We are all exact triposites, if there’s any such thing.

I was so nervous and excited at the same time that I practically leaped out of the car with my Gap backpack and my Wal-Mart towel flying behind me. I could hear the screaming and crying of children.

After we went through the long line to pay and put on a whole tube of sunscreen, we were ready to have some real fun. We wandered around trying to find the perfect ride.

Tennessee and I had decided on the water gym when Anna suddenly stopped short. She pointed way up in the air. Our eyes slowly followed her finger. Through our ten-year-old eyes we saw what looked like the scariest ride in the entire world. It was a fifty-foot tall sky blue slide that went straight down into a giant pool of deep dark water.

Anna looked around and smiled. Her short brown hair jumped and fell each time she took a long stride. Her brown eyes twinkled as she walked to the slide. She seemed so proud about being brave and daring to walk up to “The Death Slide.” Tennessee and I felt embarrassed that a girl six months younger than we were was going to ride it while we were going to play on the water gym. But Tennessee and I had a plan to cover up our embarrassment. We were going to act like we were going to ride The Death Slide, and then, at the last minute, say we forgot something and wait at the bottom for Anna.

As we stood in line, slowly approaching the fifty-foot ladder I tried to gather my strength and suddenly knew I wanted to go down that slide. I stared at Tennessee and suddenly whispered, “I’m going to do it.” She was in awe.

I looked at the ladder and I looked at my friends. Tennessee was smiling but Anna was looking very serious. She had wrinkles in her forehead and her eyebrows were down over her eyes. She was looking up to the top of the ladder, which was hardly visible at that moment. All of a sudden she started crying. It was like a low siren. Then it got louder. “What’s wrong?” I yelled over the voices of the screaming children. Anna didn’t answer. Her face was like a wrinkled prune. She had tears coming down her red cheeks. She didn’t answer me, she just ran to the water gym without a word, to her four-year-old sister. I looked at Tennessee uneasily. I knew it was too late to go over and comfort her. There were already thirty people behind us. If we got out of line, I knew we’d never get back in. If you give up your place in line at Schlitterbaun, you might as well go home.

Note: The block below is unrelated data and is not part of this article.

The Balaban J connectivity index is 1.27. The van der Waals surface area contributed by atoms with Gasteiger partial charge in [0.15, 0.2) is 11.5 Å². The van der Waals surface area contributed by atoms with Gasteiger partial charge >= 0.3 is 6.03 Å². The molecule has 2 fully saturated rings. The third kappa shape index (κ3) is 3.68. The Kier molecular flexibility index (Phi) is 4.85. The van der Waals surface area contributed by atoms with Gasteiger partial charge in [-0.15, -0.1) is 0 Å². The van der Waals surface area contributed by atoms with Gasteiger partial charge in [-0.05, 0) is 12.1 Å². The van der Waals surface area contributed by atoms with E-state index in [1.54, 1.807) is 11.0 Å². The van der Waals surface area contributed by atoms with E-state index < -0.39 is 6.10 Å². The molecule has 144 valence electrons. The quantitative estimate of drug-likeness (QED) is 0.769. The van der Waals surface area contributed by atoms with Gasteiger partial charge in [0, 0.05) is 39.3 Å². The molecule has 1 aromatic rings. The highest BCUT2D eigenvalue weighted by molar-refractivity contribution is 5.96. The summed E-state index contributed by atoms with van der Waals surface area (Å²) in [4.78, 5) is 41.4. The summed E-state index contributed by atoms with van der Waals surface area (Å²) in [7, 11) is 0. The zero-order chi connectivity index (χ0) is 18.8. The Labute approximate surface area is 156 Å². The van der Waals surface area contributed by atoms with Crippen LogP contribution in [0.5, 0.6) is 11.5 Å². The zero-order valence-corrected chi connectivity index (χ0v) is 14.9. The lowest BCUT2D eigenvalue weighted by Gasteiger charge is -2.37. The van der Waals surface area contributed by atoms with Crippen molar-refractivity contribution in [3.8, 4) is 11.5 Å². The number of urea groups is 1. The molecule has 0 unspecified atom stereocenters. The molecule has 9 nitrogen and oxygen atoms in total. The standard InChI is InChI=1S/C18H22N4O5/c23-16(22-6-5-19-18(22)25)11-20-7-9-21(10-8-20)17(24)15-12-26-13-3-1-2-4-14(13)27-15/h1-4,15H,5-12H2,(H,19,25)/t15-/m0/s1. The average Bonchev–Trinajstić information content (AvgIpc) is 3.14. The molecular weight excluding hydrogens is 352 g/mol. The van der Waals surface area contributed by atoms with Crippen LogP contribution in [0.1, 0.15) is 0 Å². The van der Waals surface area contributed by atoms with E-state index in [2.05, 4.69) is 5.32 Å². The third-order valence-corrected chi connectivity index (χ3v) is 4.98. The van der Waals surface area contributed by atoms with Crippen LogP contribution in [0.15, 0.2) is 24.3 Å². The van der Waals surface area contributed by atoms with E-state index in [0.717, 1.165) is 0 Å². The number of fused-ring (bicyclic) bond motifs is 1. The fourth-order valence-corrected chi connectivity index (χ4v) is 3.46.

Tennessee and I sucked in our fear and decided to ride the scariest ride in Schlitterbahn.

The climb up the ladder was long and miserable. Everyone pushed and shoved, not caring about the people above or below. I was surrounded by those adults who were thinking I was too short for the ride. We were stuck near the bottom for five minutes and didn’t make any progress. So many people were cutting in front of us that we were actually moving back down the ladder. Tennessee and I, the innocent daisy pickers, decided to let out our fierce side. We stuck out our elbows and pushed our way to the top. It only took about ten minutes.

When we reached the top we looked down. I suddenly got dizzy but thought about how much fun I’d have during those few seconds that I was riding the ride of my life. The lifeguard yelled, “Keep your hands and your feet together.” I sat down on the edge at the very top of the slide; he gave me a hard, fast push and I was off.

It was like sliding down a vertical stick. I had to squeeze my arms to my chest and keep my clenched feet together. I was screaming so hard, I had a sore throat the next day. But I wasn’t screaming from pain or fright but from excitement.

When we got to the bottom Tennessee and I were laughing and throwing up our arms in victory. Anna wasn’t too happy with us at first but she got over it, though she never did go down The Death Slide that day.

I know it was just a ride in a park, but I always think about day when I’m feeling too scared to try something new. I remember what it felt like to fly down that big blue slide. I realize that I might be quiet, even invisible, but hidden inside me is a brave

Trying Again… After Breakfast

I awoke… Caught within

the cleavage—

Of my two pillows.

Covering myself in a once sensual

Button-down shirt,

Which recently was deprived of its name—

I leave the room to stumble down the spiral staircase


Feeling a quick rush of pain from my bare feet

As I step to the sound of cracking silver corn chips

I notice the lipstick characters lining the railing—

And the crimson runes that decorate my collar

I can hear her humming to “Train” on the radio

Reaching the base of the stairs

I glance at her image on the couch,


My mind feels compressed with ideas

My stomach swells with pain

And my legs buckle with indecisiveness

For mind, stomach, legs, and I have been here before

I see—the sun through her hair

And on her skin

As well as the birthmark on her hip

Her fingertips feel like they are on my cheek

From across the room



She sits thinking, waiting—

For me to say something


For me to cry

For me to smile

For me to wait with her

For me to make breakfast


I am willing to try again… after breakfast

Making Movies

These are the shots of life

that we see translated to vision:

those dramatic slow motion turn-abouts

or artsy fade-outs with unreal light.


Though we cannot feel

voyeurism with public on our body,

we can identify the moments

of distinction

with a flat sigh,

or a cry,

or a gasp

as one of six billion.


And we fall into a

1st-person digital narrative

with nothing to save us

from life,

unless we should be swallowed

in the mouth of madness

and see ourselves as the way we would

be seen

by our own absent minds.